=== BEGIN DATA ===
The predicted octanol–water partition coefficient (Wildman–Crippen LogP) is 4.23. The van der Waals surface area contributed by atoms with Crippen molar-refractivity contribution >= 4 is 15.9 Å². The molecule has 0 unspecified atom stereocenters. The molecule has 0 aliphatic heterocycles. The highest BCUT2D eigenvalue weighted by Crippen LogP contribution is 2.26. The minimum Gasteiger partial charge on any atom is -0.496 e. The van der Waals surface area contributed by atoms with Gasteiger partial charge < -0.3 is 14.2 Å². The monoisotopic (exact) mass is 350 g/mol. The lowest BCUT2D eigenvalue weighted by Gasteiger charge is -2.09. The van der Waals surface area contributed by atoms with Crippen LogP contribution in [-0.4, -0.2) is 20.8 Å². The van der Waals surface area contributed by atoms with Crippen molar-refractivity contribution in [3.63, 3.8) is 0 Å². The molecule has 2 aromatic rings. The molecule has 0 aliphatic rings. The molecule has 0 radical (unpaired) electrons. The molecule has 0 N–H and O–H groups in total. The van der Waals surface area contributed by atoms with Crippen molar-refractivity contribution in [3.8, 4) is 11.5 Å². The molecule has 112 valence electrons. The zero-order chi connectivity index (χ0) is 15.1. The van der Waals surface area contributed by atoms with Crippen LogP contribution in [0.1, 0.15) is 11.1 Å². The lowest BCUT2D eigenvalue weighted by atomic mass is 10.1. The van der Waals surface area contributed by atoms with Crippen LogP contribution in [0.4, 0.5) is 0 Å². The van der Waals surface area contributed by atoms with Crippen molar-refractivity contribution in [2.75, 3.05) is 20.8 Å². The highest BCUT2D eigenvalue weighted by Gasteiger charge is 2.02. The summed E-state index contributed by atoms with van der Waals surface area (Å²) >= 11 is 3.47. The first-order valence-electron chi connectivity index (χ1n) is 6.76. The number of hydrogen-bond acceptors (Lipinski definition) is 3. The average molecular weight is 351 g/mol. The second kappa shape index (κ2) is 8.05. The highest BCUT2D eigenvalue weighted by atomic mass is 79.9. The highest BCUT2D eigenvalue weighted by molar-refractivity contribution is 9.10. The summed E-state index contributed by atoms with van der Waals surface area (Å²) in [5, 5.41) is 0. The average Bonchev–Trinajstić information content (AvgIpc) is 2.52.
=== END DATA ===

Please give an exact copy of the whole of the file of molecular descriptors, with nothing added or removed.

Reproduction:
The predicted octanol–water partition coefficient (Wildman–Crippen LogP) is 4.23. The van der Waals surface area contributed by atoms with Crippen molar-refractivity contribution >= 4 is 15.9 Å². The molecule has 0 unspecified atom stereocenters. The molecule has 0 aliphatic heterocycles. The highest BCUT2D eigenvalue weighted by Crippen LogP contribution is 2.26. The minimum Gasteiger partial charge on any atom is -0.496 e. The van der Waals surface area contributed by atoms with Gasteiger partial charge < -0.3 is 14.2 Å². The monoisotopic (exact) mass is 350 g/mol. The lowest BCUT2D eigenvalue weighted by Gasteiger charge is -2.09. The van der Waals surface area contributed by atoms with Crippen LogP contribution in [-0.4, -0.2) is 20.8 Å². The van der Waals surface area contributed by atoms with Crippen molar-refractivity contribution in [3.63, 3.8) is 0 Å². The molecule has 2 aromatic rings. The molecule has 0 aliphatic rings. The molecule has 0 radical (unpaired) electrons. The molecule has 0 N–H and O–H groups in total. The van der Waals surface area contributed by atoms with Crippen molar-refractivity contribution in [3.8, 4) is 11.5 Å². The molecule has 112 valence electrons. The zero-order chi connectivity index (χ0) is 15.1. The van der Waals surface area contributed by atoms with Crippen LogP contribution in [0.1, 0.15) is 11.1 Å². The lowest BCUT2D eigenvalue weighted by atomic mass is 10.1. The van der Waals surface area contributed by atoms with Crippen LogP contribution in [0.4, 0.5) is 0 Å². The van der Waals surface area contributed by atoms with Crippen molar-refractivity contribution in [2.75, 3.05) is 20.8 Å². The highest BCUT2D eigenvalue weighted by Gasteiger charge is 2.02. The summed E-state index contributed by atoms with van der Waals surface area (Å²) >= 11 is 3.47. The first-order valence-electron chi connectivity index (χ1n) is 6.76. The number of hydrogen-bond acceptors (Lipinski definition) is 3. The average molecular weight is 351 g/mol. The second kappa shape index (κ2) is 8.05. The highest BCUT2D eigenvalue weighted by atomic mass is 79.9. The highest BCUT2D eigenvalue weighted by molar-refractivity contribution is 9.10. The summed E-state index contributed by atoms with van der Waals surface area (Å²) in [5, 5.41) is 0. The average Bonchev–Trinajstić information content (AvgIpc) is 2.52.